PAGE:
The winter months can be difficult on most of us at the best of times for various reasons, and that same struggle is one shared by your pets.
Judy Hughes, a co-cat coordinator with Portage Animal Welfare Society (PAWS), articulates her thoughts on keeping animals safe throughout the depths of winter.
"If you're cold outside, then your animals are certainly cold, and cats particularly are very prone to frostbite in their ears and their tail, and if frozen, they will actually lose the tips or even more than just the tips of their ears. so, it's important that cats are not allowed outside in the winter at all."
Hughes carries on to give advice for man's best friend and how to keep them as healthy as possible during the dreaded winter months.
"Dogs need to be monitored for their time outside; some dogs, very heavy-coated dogs, do quite well out in the winter. If they have an insulated shelter or a warm shed or garage or somewhere they can go into, but most breeds need to be not left laying outside tide up or laying in the snow. They should have boots and coats on if you're walking them, and something to be aware of is, if you're walking them on the roads where there's been gravel and salt, that can get into the dog's feet and then when they lick their feet to clean them, they're ingesting that salt. So, it's a good idea to wash your dog's feet after you've been out walking, particularly if you're walking on roads that have been salted than that before."
Hughes mentions a few bylaws that pet owners and citizens should be aware of in regards to animals.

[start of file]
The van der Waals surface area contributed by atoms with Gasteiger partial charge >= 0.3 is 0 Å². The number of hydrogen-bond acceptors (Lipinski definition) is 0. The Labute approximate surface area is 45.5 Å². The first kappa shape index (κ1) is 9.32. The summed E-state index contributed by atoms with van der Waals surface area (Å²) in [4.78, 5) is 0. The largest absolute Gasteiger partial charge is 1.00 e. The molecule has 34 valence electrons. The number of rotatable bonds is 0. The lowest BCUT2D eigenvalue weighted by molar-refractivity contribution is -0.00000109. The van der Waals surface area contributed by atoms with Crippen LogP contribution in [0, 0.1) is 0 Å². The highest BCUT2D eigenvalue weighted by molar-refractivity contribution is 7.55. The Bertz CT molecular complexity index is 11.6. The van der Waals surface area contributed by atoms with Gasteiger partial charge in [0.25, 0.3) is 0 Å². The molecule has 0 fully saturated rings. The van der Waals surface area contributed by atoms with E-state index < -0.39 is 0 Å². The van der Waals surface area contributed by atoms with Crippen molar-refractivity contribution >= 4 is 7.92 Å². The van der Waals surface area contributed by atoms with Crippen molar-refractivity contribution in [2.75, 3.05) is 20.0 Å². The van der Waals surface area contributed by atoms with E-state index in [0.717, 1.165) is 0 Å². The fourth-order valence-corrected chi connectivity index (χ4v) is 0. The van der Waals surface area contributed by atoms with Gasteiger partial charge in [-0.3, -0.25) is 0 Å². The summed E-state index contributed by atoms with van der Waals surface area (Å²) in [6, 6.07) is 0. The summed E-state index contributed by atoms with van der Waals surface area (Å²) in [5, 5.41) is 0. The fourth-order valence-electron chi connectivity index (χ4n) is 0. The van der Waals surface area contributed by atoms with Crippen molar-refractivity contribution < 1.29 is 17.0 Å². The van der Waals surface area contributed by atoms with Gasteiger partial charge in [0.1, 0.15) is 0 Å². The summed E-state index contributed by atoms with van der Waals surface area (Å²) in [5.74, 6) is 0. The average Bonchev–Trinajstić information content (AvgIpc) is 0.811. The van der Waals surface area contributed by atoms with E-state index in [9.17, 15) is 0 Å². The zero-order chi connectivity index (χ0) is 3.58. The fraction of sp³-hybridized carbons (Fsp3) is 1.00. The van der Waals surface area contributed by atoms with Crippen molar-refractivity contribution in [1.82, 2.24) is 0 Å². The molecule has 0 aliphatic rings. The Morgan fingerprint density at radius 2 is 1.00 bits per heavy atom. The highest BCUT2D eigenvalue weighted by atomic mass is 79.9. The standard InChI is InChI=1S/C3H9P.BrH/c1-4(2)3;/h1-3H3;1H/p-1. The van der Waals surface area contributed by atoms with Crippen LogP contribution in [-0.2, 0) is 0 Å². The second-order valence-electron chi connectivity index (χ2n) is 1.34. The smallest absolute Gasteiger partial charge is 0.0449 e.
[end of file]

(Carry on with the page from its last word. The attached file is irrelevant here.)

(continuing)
"We'd like to bring attention to the city animal bylaws in that cats and dogs are not allowed to roam at all, and there's a limit of four pets per household. We seem to have a real serious problem with cats being out roaming and then being picked up by animal control and nobody claiming them."
The shelters' co-cat coordinator says that a big problem with animals roaming is that some owners are neglecting their responsibility to spay and neuter their cats and dogs, leaving Portage with an abundance of seemingly unwanted animals.
She closes out the conversation by giving resources for citizens who see neglected animals.
"You may also witness some abuse of an animal in which an animal is being physically abused or left outside for long extended periods in the winter, lacking food or water, there is an animal abuse line that can be called. It's strictly confidential and anonymous, and your concerns will be addressed. There are two numbers 1-204-945-8000 or a toll-free number 1-888-945-8001."